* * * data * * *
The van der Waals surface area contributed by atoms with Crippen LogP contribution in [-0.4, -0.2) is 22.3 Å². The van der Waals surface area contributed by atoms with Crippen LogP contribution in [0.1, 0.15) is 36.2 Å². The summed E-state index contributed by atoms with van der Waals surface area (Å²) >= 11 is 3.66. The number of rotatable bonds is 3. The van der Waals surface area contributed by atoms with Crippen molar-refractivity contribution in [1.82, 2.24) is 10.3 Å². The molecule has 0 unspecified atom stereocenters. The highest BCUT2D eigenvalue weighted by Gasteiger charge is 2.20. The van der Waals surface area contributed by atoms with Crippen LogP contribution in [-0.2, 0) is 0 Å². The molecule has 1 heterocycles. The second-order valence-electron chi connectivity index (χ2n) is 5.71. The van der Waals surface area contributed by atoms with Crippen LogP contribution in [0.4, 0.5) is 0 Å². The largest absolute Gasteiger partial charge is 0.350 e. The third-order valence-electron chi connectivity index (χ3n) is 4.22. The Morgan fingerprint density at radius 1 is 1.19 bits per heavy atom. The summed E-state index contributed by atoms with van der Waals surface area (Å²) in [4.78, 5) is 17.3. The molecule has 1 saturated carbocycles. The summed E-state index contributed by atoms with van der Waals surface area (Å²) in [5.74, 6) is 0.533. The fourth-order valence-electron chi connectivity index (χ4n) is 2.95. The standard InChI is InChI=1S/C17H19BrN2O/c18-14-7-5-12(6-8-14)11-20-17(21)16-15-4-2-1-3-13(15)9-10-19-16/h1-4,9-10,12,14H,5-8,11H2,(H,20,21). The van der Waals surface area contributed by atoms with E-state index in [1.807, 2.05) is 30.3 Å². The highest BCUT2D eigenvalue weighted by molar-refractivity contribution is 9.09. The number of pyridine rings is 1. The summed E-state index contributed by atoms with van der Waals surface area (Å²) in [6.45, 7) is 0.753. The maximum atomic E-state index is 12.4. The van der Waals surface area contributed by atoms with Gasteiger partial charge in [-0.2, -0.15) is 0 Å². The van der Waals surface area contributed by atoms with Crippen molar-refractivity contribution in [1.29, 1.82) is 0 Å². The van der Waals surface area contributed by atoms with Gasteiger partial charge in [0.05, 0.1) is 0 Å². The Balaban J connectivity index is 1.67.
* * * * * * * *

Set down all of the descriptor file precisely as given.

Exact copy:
The van der Waals surface area contributed by atoms with Crippen LogP contribution in [-0.4, -0.2) is 22.3 Å². The van der Waals surface area contributed by atoms with Crippen LogP contribution in [0.1, 0.15) is 36.2 Å². The summed E-state index contributed by atoms with van der Waals surface area (Å²) >= 11 is 3.66. The number of rotatable bonds is 3. The van der Waals surface area contributed by atoms with Crippen molar-refractivity contribution in [1.82, 2.24) is 10.3 Å². The molecule has 0 unspecified atom stereocenters. The highest BCUT2D eigenvalue weighted by Gasteiger charge is 2.20. The van der Waals surface area contributed by atoms with Crippen LogP contribution in [-0.2, 0) is 0 Å². The molecule has 1 heterocycles. The second-order valence-electron chi connectivity index (χ2n) is 5.71. The van der Waals surface area contributed by atoms with Crippen LogP contribution in [0.4, 0.5) is 0 Å². The largest absolute Gasteiger partial charge is 0.350 e. The third-order valence-electron chi connectivity index (χ3n) is 4.22. The Morgan fingerprint density at radius 1 is 1.19 bits per heavy atom. The summed E-state index contributed by atoms with van der Waals surface area (Å²) in [4.78, 5) is 17.3. The molecule has 1 saturated carbocycles. The summed E-state index contributed by atoms with van der Waals surface area (Å²) in [5.74, 6) is 0.533. The fourth-order valence-electron chi connectivity index (χ4n) is 2.95. The standard InChI is InChI=1S/C17H19BrN2O/c18-14-7-5-12(6-8-14)11-20-17(21)16-15-4-2-1-3-13(15)9-10-19-16/h1-4,9-10,12,14H,5-8,11H2,(H,20,21). The van der Waals surface area contributed by atoms with E-state index in [1.807, 2.05) is 30.3 Å². The highest BCUT2D eigenvalue weighted by molar-refractivity contribution is 9.09. The number of pyridine rings is 1. The summed E-state index contributed by atoms with van der Waals surface area (Å²) in [6.45, 7) is 0.753. The maximum atomic E-state index is 12.4. The van der Waals surface area contributed by atoms with Gasteiger partial charge in [-0.2, -0.15) is 0 Å². The van der Waals surface area contributed by atoms with Crippen molar-refractivity contribution in [1.29, 1.82) is 0 Å². The van der Waals surface area contributed by atoms with Gasteiger partial charge in [0.05, 0.1) is 0 Å². The Balaban J connectivity index is 1.67.